In the South, one can find foods you've otherwise never heard of.
Livermush, for example. Ever hear of it?
In the South it is common to hear it called "poor man's pate." So, what is is made of? Pig's liver, for one. Head parts. Corn meal. Sounds just awful, doesn't it? Well, would it help to know that it's high in protein and low in fat?
Would you believe Shelby North Carolina has a Livermush Festival every year?
Yes, I'm serious.
How to eat Livermush: it's a breakfast food. You can put it on a pizza. You can eat it cold in a sandwich. Or, you can do like me ... avoid it. Even if it is fried.
[photo from: http://www.cigarasylum.com/vb/showthread.php?t=19705]
[This week's winner of a book from my bookshelf if Angela! I'll contact you personally, Angela... If you want to be a possible winner for next week's drawing (from this week's entries), tell me what you think of "livermush"!]
Ewwwwww!!! My mom loves LM. It's one thing she misses on her diet! I'm a northern girl I grew up 2 miles south of the Mason-Dixon line, which is technically south, but in reality...anyway. I LOVE scrapple, which is a dirty word down here. It's made of pork bones cooked until the meat falls off of them. The meat is chopped, added back to the broth and then corn meal is added and it's cooked and poured into loaf pans. It's sliced and fried just like LM. Can't find it down here, I order 24 pounds every fall so I can satisfy our addiction!!ReplyDelete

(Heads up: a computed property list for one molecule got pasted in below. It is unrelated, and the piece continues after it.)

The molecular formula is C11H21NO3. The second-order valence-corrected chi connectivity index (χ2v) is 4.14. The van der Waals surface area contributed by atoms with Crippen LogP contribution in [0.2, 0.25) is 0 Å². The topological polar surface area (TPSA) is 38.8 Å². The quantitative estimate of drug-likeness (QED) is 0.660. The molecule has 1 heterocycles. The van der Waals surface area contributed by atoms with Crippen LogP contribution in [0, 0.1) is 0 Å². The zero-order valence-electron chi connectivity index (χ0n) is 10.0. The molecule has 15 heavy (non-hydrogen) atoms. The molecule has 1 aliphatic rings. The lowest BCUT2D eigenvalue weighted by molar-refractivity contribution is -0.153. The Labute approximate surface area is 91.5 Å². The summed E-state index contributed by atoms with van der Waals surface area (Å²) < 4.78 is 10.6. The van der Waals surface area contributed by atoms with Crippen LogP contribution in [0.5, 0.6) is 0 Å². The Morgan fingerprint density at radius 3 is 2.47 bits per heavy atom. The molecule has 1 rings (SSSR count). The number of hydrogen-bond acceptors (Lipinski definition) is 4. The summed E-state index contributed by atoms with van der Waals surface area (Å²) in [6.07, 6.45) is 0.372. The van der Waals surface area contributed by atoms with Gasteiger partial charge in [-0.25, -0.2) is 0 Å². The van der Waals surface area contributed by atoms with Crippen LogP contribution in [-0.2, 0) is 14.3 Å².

To each his or her own!!
I've heard of Livermush but have never tried it. When I was a kid, sometimes my mom would make liverwurst sandwiches for my school lunch. And I remember the time I accidently bought a jar of liver babyfood for our oldest son. He gobbled it up as I held my breath and smiled. Now I would not eat liver anything!ReplyDelete
Southern born and southern bred, but can't for the life of me handle anything LIVER!! YUCK!!! I remember as a child walking into the house when Mama on rare occasssions fried liver and onions. The name sounded good at the time, but the smell of the fried liver turned me around at the door. I think these days that I could put up with the smell though just to get the opportunity to see her standing at the stove cooking while I sat close by on the step stool having one of our many Mother-Daughter conversations. Sure do miss those days. Take care and God Bless.ReplyDelete
I heard of livermush for the first time about a year ago, and I grew up Southern country! I think it must be more prevalent in the eastern South. We just had baloney when we were broke.ReplyDelete
Ewww! I'm from Texas, and I don't dine on rattlesnake meat or menudo (tripe and hominy soup) either! Pass the brisket, please!ReplyDelete